We can write-off the addict/alcoholic as the scum of society, but until we teach people to take the time to deal with the get-it-now attitude, to learn that achieving anything of value (pain relief, weight loss, fitness, inner satisfaction, creativity, etc.) takes time, very little progress will be made. When instant gratification isn’t the goal, when grief is a process to work through, when a relationship is worth the time and effort to repair – that is when recovery begins. I am grateful for the opportunity to be a small part of experiencing “aha” moments of people who struggle with addiction. And in those moments, I find the inspiration to overcome my own challenges.

“Village” Moms

We’ve all heard the age old proverb, “It takes a village to raise a child.” (That title got you, didn’t it. You thought I meant The Village People!) In the last week preceding Mother’s Day, my thoughts have been repeatedly thinking specifically of the women who have contributed to my life. There have been many, and I found myself feeling the need to acknowledge and share just how meaningful some of those relationships have been before writing about the one who birthed me.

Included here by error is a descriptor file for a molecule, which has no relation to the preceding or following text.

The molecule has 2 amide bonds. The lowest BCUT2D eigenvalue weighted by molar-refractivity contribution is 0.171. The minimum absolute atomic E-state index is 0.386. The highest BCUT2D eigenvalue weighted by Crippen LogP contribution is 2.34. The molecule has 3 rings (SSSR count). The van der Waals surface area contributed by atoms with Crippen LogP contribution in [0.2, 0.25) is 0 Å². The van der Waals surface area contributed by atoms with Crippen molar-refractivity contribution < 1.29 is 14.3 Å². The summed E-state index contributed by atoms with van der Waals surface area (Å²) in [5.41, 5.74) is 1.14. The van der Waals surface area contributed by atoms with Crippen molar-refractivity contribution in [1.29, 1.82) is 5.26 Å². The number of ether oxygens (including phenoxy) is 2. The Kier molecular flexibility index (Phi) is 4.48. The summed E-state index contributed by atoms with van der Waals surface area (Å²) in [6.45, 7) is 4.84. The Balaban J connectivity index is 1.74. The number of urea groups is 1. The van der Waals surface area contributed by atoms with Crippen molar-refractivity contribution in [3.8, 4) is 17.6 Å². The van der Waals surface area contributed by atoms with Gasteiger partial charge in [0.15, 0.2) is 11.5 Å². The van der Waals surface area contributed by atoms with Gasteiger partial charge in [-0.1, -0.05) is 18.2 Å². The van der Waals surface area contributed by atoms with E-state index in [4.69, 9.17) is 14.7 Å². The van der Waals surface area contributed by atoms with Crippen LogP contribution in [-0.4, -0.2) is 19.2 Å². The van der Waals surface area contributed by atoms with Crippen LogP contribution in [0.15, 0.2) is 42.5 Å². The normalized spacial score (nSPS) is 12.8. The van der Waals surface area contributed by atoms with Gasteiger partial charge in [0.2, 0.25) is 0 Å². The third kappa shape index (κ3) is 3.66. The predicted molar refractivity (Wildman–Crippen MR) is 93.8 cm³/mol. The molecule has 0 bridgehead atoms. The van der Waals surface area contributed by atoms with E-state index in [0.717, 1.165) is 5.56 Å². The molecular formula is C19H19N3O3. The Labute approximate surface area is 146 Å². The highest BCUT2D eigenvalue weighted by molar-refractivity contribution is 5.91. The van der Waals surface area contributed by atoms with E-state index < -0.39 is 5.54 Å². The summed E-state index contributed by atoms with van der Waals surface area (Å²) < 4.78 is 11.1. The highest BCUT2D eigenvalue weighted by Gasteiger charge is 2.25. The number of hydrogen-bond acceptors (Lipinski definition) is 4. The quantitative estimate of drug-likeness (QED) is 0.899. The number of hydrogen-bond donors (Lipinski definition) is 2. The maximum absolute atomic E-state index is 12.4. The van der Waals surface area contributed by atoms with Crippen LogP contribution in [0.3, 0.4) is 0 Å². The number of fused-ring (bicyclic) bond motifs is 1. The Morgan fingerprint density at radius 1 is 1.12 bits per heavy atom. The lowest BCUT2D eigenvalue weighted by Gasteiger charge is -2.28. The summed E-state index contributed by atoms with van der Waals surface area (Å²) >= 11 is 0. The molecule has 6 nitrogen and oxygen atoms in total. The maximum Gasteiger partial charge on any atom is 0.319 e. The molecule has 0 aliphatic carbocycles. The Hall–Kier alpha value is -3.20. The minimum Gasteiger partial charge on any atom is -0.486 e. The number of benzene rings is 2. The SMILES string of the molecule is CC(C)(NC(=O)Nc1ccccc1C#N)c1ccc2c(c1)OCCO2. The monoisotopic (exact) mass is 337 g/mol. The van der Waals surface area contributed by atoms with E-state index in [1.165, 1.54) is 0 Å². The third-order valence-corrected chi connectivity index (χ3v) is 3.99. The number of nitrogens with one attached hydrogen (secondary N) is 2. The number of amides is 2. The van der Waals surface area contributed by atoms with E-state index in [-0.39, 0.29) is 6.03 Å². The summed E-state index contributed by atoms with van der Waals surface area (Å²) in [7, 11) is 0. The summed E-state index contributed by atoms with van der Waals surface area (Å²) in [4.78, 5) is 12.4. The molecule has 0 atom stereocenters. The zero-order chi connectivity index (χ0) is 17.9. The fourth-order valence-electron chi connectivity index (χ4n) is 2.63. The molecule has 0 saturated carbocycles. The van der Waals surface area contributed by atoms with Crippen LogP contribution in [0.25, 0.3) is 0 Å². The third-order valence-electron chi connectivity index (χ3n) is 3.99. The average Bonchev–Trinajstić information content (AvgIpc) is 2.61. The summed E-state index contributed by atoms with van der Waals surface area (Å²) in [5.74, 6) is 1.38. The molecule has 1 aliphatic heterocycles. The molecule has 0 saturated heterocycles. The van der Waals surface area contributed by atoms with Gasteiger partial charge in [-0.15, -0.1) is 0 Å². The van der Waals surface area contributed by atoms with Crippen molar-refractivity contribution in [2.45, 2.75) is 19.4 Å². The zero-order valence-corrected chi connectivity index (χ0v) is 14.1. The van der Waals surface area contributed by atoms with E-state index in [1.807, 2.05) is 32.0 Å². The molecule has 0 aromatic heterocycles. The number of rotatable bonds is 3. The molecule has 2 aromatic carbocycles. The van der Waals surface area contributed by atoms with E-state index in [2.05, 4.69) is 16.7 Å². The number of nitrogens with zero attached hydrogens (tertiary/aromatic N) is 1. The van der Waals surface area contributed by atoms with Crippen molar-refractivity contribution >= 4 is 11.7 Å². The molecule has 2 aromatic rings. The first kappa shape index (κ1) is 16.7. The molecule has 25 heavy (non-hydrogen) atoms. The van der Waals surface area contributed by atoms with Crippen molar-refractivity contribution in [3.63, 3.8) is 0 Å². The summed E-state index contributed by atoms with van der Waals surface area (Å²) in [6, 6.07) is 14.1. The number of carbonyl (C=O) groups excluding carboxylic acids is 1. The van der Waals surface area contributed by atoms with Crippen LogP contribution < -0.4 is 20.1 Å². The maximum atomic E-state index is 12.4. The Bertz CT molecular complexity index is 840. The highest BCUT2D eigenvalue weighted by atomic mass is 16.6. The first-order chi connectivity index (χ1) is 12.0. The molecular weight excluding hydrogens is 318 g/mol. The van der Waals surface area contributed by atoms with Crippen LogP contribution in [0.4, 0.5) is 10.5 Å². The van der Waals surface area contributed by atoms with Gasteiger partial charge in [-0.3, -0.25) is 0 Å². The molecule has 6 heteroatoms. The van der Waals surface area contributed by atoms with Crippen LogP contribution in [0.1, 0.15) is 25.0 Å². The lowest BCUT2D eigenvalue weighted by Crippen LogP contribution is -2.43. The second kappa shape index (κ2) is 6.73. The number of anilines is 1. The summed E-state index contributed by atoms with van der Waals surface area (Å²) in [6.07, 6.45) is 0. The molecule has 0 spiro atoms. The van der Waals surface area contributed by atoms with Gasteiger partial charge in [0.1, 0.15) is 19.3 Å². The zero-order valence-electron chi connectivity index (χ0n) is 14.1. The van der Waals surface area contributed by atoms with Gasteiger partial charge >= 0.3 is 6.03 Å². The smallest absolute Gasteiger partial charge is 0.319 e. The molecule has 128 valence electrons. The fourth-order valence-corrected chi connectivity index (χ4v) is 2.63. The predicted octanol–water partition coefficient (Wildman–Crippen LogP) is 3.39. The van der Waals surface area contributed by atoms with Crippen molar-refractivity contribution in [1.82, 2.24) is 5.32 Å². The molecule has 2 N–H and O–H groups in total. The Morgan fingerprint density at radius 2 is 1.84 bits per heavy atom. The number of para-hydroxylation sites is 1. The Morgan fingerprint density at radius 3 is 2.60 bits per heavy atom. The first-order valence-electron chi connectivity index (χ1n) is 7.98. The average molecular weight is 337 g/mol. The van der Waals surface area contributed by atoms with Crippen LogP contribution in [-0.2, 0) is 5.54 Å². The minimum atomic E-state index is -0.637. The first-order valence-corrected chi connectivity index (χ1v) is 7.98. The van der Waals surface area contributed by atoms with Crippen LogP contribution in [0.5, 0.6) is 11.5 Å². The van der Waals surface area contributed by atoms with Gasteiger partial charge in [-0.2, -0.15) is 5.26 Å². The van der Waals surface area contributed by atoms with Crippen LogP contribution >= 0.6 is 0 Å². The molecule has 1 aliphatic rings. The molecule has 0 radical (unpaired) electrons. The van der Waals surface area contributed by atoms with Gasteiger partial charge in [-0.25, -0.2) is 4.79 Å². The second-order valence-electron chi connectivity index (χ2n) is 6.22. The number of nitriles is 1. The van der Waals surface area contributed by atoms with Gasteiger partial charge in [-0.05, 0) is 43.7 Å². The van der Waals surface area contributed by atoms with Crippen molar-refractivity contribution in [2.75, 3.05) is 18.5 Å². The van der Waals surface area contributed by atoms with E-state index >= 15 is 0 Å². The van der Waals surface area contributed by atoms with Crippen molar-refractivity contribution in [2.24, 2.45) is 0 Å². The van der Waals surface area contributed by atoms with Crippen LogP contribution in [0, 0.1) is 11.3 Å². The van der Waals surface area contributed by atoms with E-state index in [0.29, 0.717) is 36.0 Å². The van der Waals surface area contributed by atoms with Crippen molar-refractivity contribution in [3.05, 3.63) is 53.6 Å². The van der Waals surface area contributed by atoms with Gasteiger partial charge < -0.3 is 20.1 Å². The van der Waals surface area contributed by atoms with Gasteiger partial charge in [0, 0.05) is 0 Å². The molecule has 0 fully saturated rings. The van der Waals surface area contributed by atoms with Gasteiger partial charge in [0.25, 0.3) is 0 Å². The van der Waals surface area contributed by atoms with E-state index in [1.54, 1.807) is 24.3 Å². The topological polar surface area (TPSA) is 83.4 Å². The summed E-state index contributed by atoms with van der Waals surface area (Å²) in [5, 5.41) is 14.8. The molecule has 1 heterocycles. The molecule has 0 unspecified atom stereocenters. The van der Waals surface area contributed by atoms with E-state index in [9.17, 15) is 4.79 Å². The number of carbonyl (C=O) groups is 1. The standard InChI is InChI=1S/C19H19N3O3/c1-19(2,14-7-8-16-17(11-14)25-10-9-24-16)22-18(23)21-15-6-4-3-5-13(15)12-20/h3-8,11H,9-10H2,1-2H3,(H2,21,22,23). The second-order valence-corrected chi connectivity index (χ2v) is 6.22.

The first years of my life, my family resided in an apartment building where three other families lived. Whether verbal or unspoken, those three moms were given permission to discipline on the spot or report misbehavior back to my own parents. I’m sure there were times when I balked at their apparent intrusion into my doings, but no one was about to allow me to be irresponsible. I don’t remember a thought process that led me to believe it created a safe environment at that time, but when I look back, I clearly felt safe. I knew if anything were wrong – if I got hurt, if anything scary happened – I could count on those ladies to help me. They hold a special place in my heart, remembering all the times we celebrated holidays together, or shared some fresh-baked cookies and iced tea. I can still hear their unique laughs in my head when I recall old memories. Janet, Faith, and Ruby were good “village” moms.